What is SaaS Backup?
SaaS backup software is technology designed to store and protect data created by SaaS products. SaaS products are any software licensed out and delivered via the cloud rather than installed on-premises. SaaS backup software stores this data either elsewhere on the cloud or on-premises so that if the SaaS products fail, its information is stored safely. When SaaS products fail, data stored by SaaS backup solutions can be used to restore the SaaS product to a functional state.
SaaS backup software has to integrate with the SaaS products to store the data they produce. As a result, not every SaaS backup software works with every SaaS product. Many SaaS backup solutions specialize in backing up particular suites of products, such as Office 365 or G Suite. Other SaaS backup solutions aim to integrate with a greater variety of SaaS software but may lack features that more specific SaaS backup solutions provide.
SaaS Backup Software Features & Capabilities
Many SaaS backup solutions have features relevant to the software they are backing up. For example, SaaS backup software that integrates with email systems may have data archiving features specifically for email. Despite this, some key features are present in most SaaS backup software.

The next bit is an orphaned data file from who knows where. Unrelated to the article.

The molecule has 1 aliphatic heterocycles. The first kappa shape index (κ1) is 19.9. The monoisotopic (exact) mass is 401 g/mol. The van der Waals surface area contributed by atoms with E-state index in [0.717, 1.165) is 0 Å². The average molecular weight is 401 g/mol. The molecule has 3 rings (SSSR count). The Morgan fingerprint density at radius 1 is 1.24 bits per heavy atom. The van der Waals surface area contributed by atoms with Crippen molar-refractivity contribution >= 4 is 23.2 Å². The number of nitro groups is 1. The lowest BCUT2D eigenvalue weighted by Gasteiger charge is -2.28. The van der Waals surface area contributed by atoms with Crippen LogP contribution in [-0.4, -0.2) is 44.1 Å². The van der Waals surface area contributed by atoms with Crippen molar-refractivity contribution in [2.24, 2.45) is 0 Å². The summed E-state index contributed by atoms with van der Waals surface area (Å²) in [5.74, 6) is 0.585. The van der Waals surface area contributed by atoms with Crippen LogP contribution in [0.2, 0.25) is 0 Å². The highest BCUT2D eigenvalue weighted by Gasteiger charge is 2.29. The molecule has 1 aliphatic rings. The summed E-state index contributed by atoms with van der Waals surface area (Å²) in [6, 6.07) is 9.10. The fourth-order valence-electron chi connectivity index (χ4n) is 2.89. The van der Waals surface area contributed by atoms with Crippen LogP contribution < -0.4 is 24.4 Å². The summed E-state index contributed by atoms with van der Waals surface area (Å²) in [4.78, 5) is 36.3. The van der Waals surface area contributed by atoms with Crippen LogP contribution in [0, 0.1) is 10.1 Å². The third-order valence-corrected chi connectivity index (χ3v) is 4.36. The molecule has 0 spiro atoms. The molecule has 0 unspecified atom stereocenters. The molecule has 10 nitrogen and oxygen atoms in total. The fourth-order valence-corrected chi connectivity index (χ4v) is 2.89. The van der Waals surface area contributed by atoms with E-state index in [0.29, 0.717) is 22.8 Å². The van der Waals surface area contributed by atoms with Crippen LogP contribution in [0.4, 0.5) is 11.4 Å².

- SaaS product integration
- Data storage through the cloud or on-premises
- Data encryption
- Data Restoration
- Data Auditing and search
Why you need Office 365 backup
SaaS productivity apps like Microsoft Office 365 make sense in today’s mobile world—the benefits of easy access to documents from any device and improved collaboration are obvious. However, many organizations believe that moving to Office 365 means backup is no longer necessary. According to a recent Enterprise Strategy Group report, one in four businesses don’t believe they need to backup Office 365.
However, Microsoft does not guarantee complete and fast restores of deleted or corrupted Office 365 data. In short, Microsoft ensures that it won’t lose your data. However, the company doesn’t make any guarantees about recovering it for you.
So, let’s look at Microsoft’s native data protection vs. your responsibilities.
- Protection against loss of service due to hardware failure or natural disaster
- Short-term protection against user and admin error (Recycle Bin, soft delete)
You must protect against data loss due to:
- Accidental deletion
- Hackers, ransomware, and other malware